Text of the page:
Health introduction

Page Last modified 02 Mar 2023
4 min read
This section of the zero pollution monitoring assessment examines available knowledge and trends in pollution and associated impacts on health. In addition to this summary assessment page there are sub-sections providing more detailed analysis of air pollution, noise pollution, water pollution, chemical pollution and soil pollution impacts on health. A collection of ‘Signals’ is also provided which highlight emerging issues and other available knowledge on pollution and health.


Exposure to pollution can harm health (Figure 1), and there is clear evidence that reducing pollution leads to improved health and well-being. At present, over 10% of annual premature deaths in the 27 EU Member States (EU-27) are related to environmental pollution. A recent EEA assessment of the environmental determinants of cancer indicates that exposure to air pollution, carcinogenic chemicals, radon, UV radiation, second-hand smoke and more may be responsible for over one tenth of the total cancer burden in Europe (EEA, 2022a). Pollution’s impacts on health are likely to be underestimated: we only know about the impacts of a limited range of pollutants and only in relation to a specific set of known health effects.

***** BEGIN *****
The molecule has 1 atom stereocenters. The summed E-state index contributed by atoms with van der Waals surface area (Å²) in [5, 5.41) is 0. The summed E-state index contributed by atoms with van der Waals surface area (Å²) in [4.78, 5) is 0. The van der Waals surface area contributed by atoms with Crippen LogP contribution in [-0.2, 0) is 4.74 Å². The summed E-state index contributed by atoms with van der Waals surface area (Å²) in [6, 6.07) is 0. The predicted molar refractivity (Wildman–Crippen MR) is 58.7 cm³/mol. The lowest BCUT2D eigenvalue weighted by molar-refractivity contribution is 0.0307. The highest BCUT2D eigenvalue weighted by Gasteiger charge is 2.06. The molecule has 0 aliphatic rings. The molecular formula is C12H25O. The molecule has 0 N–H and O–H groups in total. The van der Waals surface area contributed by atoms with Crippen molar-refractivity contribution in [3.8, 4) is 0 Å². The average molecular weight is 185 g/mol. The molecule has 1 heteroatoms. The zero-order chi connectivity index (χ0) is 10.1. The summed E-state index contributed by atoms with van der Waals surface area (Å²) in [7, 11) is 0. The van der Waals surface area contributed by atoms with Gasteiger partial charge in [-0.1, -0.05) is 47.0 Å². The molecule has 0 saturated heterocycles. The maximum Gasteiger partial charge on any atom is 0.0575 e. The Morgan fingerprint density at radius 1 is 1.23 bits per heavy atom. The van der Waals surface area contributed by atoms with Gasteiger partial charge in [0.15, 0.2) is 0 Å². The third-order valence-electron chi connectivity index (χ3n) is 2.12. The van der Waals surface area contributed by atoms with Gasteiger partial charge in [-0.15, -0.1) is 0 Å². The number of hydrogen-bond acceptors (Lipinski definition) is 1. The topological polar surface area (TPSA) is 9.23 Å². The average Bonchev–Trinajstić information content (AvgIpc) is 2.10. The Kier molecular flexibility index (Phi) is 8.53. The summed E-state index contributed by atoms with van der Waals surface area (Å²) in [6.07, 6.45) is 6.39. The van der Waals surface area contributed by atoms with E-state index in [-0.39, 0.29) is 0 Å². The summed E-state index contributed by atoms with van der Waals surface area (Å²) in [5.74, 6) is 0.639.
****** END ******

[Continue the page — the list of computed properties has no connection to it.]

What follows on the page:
Exposure to environmental pollution varies significantly between countries: the further east, the higher the numbers of pollution-related premature deaths tend to be, as illustrated in Figure 1 below. Vulnerable people, including children and the elderly, are more sensitive to pollution; moreover, those in lower socio-economic groups tend to be exposed to higher levels of pollution (EEA, 2018).

Pollution also reduces quality of life: people live with illnesses caused by exposure to pollution, such as asthma or heart disease, for many years.